4. Optimal Location for Dryers
A detailed analysis of production, market arrival and procurement by government agencies shows that, except in the states of Haryana and Punjab, the major part of production of cereals is retained at the farm all over the country. All Indian figures of percentage retained at farms are:
|Cereal||Production||Retained at farm||Brought to Market for Disposal||Procured by State Agencies|
Scrutiny of above data shows that, to minimize post harvest losses, drying facility for the produce has to be made available at the farm or village level.
5. Affordable Cost of Drying & Feasibility of Using Existing Facilities (Diesel Pump Set & Utility Power) for Crop Drying
Under normal conditions, a saving of 2 to 3 percent can be achieve, that too only during the kharif season, by the installation of a dryer. The maximum affordable cost of drying, with an optimistic saving of 10 percent due to introduction of drying, is estimated to be around Rs. 0.15 per kg. based on an average procurement price of Rs. 150/100 kgs of cereals. As on date, around 88 percent of Indian villages are electrified. A very high percentage of Indian villages have more than one diesel pump. Thus, it will be ideal if these could be used for drying freshly harvested cereals. It is technically feasible to dry freshly harvested cereals using either utility power and /or diesel pump sets. A detailed study on the use of utility power and/or diesel pump sets for drying revealed that the direct cost of drying freshly harvested cereals using utility power (@ of Rs. 0.30/KWh) and diesel pump (@ Rs. 4 per liter of diesel) is estimated to be Rs. 0.28 and Rs. 0.50 per kg, respectively. This is more than the maximum affordable drying costs even at an optimistic saving of 10 percent. More over, as there is shortage of both electricity ad diesel, it may mot be possible to use either of them for drying, logically.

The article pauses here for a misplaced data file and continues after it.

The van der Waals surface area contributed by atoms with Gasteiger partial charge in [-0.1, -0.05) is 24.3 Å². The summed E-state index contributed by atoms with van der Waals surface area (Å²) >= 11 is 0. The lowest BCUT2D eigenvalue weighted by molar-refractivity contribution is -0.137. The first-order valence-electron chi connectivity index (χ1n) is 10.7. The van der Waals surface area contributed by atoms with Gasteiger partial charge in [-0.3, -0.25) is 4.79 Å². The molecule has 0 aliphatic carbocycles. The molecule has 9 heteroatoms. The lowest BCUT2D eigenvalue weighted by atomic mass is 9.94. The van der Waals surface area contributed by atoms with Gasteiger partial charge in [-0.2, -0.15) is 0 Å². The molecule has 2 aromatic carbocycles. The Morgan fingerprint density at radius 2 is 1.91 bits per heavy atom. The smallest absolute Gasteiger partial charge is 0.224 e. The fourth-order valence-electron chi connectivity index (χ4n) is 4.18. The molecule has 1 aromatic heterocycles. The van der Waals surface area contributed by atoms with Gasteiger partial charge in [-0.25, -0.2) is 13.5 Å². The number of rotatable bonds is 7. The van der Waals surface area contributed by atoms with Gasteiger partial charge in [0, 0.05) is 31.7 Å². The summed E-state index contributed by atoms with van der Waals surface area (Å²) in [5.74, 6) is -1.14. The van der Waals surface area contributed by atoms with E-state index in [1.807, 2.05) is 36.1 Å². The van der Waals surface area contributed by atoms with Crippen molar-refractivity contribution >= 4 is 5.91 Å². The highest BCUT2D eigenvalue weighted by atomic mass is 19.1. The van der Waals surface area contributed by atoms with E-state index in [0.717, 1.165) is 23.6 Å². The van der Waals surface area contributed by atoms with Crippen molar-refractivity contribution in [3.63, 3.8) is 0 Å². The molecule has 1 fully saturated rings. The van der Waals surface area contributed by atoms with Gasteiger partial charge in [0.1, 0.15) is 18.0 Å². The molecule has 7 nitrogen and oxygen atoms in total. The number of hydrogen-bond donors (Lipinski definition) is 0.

6. Duration for which Dryer is Required
Actual users required a dryer during, and immediately after, harvesting (a period which is normally restricted to only 15 to 20 days). Even during this period, dryers are not required to be operated at the raised capacity. As on date, no farmer, not even the state farm organizations, is using any drying system to dry freshly harvested cereals, primarily because returns accruing from the use of drying systems have not yet been found to be commensurate with the investment required.